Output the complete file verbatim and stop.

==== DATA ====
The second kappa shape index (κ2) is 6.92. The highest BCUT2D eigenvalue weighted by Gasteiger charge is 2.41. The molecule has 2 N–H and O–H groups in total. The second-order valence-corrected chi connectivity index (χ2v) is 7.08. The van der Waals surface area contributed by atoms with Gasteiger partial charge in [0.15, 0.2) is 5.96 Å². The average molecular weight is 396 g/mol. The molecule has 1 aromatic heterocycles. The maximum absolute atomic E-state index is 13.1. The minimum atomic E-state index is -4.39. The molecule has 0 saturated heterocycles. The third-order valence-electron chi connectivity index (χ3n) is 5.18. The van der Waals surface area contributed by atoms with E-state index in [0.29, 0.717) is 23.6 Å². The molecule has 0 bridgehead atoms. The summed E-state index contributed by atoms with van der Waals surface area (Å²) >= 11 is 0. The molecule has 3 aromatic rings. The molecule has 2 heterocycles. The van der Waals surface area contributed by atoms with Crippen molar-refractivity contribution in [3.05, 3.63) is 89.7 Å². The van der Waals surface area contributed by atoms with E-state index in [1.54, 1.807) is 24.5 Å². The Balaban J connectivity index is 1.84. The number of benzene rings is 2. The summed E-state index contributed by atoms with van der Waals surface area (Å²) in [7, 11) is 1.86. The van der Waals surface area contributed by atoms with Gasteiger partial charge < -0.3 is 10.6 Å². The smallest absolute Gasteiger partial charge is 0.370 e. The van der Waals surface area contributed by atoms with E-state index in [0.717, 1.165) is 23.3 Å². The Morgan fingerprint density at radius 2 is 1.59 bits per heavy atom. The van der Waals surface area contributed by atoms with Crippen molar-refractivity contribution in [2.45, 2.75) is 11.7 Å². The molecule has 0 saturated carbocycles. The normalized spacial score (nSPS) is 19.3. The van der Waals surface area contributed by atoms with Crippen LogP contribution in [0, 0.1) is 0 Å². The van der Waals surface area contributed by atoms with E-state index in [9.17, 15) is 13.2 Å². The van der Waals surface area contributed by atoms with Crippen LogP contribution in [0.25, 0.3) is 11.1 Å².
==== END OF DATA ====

The second kappa shape index (κ2) is 6.92. The highest BCUT2D eigenvalue weighted by Gasteiger charge is 2.41. The molecule has 2 N–H and O–H groups in total. The second-order valence-corrected chi connectivity index (χ2v) is 7.08. The van der Waals surface area contributed by atoms with Gasteiger partial charge in [0.15, 0.2) is 5.96 Å². The average molecular weight is 396 g/mol. The molecule has 1 aromatic heterocycles. The maximum absolute atomic E-state index is 13.1. The minimum atomic E-state index is -4.39. The molecule has 0 saturated heterocycles. The third-order valence-electron chi connectivity index (χ3n) is 5.18. The van der Waals surface area contributed by atoms with E-state index in [0.29, 0.717) is 23.6 Å². The molecule has 0 bridgehead atoms. The summed E-state index contributed by atoms with van der Waals surface area (Å²) >= 11 is 0. The molecule has 3 aromatic rings. The molecule has 2 heterocycles. The van der Waals surface area contributed by atoms with Crippen molar-refractivity contribution in [3.05, 3.63) is 89.7 Å². The van der Waals surface area contributed by atoms with E-state index in [1.54, 1.807) is 24.5 Å². The Balaban J connectivity index is 1.84. The number of benzene rings is 2. The summed E-state index contributed by atoms with van der Waals surface area (Å²) in [7, 11) is 1.86. The van der Waals surface area contributed by atoms with Gasteiger partial charge < -0.3 is 10.6 Å². The smallest absolute Gasteiger partial charge is 0.370 e. The van der Waals surface area contributed by atoms with E-state index in [0.717, 1.165) is 23.3 Å². The Morgan fingerprint density at radius 2 is 1.59 bits per heavy atom. The van der Waals surface area contributed by atoms with Crippen molar-refractivity contribution in [2.45, 2.75) is 11.7 Å². The molecule has 0 saturated carbocycles. The normalized spacial score (nSPS) is 19.3. The van der Waals surface area contributed by atoms with Crippen LogP contribution in [0, 0.1) is 0 Å². The van der Waals surface area contributed by atoms with E-state index in [9.17, 15) is 13.2 Å². The van der Waals surface area contributed by atoms with Crippen LogP contribution in [0.25, 0.3) is 11.1 Å².